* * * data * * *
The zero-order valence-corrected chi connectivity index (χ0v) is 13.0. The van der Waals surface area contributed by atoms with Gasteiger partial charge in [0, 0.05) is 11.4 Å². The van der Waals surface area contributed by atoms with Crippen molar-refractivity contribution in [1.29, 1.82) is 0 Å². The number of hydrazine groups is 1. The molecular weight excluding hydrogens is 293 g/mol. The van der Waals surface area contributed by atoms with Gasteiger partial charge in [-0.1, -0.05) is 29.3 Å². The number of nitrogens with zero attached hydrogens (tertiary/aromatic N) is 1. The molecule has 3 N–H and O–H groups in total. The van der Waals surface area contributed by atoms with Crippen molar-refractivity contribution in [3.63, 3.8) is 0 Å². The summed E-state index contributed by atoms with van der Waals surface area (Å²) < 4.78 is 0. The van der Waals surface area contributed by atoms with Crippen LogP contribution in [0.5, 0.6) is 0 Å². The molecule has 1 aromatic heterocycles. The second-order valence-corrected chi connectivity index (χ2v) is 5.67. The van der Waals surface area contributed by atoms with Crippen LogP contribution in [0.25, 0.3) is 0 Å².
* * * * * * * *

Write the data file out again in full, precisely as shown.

The zero-order valence-corrected chi connectivity index (χ0v) is 13.0. The van der Waals surface area contributed by atoms with Gasteiger partial charge in [0, 0.05) is 11.4 Å². The van der Waals surface area contributed by atoms with Crippen molar-refractivity contribution in [1.29, 1.82) is 0 Å². The number of hydrazine groups is 1. The molecular weight excluding hydrogens is 293 g/mol. The van der Waals surface area contributed by atoms with Gasteiger partial charge in [-0.1, -0.05) is 29.3 Å². The number of nitrogens with zero attached hydrogens (tertiary/aromatic N) is 1. The molecule has 3 N–H and O–H groups in total. The van der Waals surface area contributed by atoms with Crippen molar-refractivity contribution in [3.63, 3.8) is 0 Å². The summed E-state index contributed by atoms with van der Waals surface area (Å²) < 4.78 is 0. The van der Waals surface area contributed by atoms with Crippen LogP contribution in [0.5, 0.6) is 0 Å². The molecule has 1 aromatic heterocycles. The second-order valence-corrected chi connectivity index (χ2v) is 5.67. The van der Waals surface area contributed by atoms with Crippen LogP contribution in [0.25, 0.3) is 0 Å².